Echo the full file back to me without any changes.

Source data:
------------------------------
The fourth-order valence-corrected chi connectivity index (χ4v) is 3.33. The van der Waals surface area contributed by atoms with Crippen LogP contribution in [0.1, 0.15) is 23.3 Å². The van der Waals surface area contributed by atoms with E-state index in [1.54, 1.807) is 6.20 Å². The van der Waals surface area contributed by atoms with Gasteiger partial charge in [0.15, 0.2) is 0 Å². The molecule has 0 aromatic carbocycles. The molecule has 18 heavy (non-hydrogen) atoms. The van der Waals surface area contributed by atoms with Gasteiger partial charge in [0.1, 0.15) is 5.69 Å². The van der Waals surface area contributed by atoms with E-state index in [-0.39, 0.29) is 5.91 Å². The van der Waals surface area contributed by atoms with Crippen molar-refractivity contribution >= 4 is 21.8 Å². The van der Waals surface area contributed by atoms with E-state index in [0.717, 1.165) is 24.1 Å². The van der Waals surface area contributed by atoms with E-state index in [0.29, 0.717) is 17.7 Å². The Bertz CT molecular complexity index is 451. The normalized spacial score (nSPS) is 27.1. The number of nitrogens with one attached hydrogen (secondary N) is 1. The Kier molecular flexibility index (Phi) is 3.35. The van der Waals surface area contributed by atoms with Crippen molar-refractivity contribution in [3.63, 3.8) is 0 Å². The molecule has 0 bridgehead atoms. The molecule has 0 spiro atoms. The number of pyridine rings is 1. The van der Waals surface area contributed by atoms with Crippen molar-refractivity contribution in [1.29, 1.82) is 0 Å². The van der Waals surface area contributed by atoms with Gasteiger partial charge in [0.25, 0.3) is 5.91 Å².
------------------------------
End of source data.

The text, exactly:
The fourth-order valence-corrected chi connectivity index (χ4v) is 3.33. The van der Waals surface area contributed by atoms with Crippen LogP contribution in [0.1, 0.15) is 23.3 Å². The van der Waals surface area contributed by atoms with E-state index in [1.54, 1.807) is 6.20 Å². The van der Waals surface area contributed by atoms with Gasteiger partial charge in [0.15, 0.2) is 0 Å². The molecule has 0 aromatic carbocycles. The molecule has 18 heavy (non-hydrogen) atoms. The van der Waals surface area contributed by atoms with Gasteiger partial charge in [0.1, 0.15) is 5.69 Å². The van der Waals surface area contributed by atoms with E-state index in [-0.39, 0.29) is 5.91 Å². The van der Waals surface area contributed by atoms with Crippen molar-refractivity contribution >= 4 is 21.8 Å². The van der Waals surface area contributed by atoms with E-state index in [0.717, 1.165) is 24.1 Å². The van der Waals surface area contributed by atoms with E-state index in [0.29, 0.717) is 17.7 Å². The Bertz CT molecular complexity index is 451. The normalized spacial score (nSPS) is 27.1. The number of nitrogens with one attached hydrogen (secondary N) is 1. The Kier molecular flexibility index (Phi) is 3.35. The van der Waals surface area contributed by atoms with Crippen molar-refractivity contribution in [3.63, 3.8) is 0 Å². The molecule has 0 bridgehead atoms. The molecule has 0 spiro atoms. The number of pyridine rings is 1. The van der Waals surface area contributed by atoms with Crippen molar-refractivity contribution in [1.29, 1.82) is 0 Å². The van der Waals surface area contributed by atoms with Gasteiger partial charge in [0.25, 0.3) is 5.91 Å².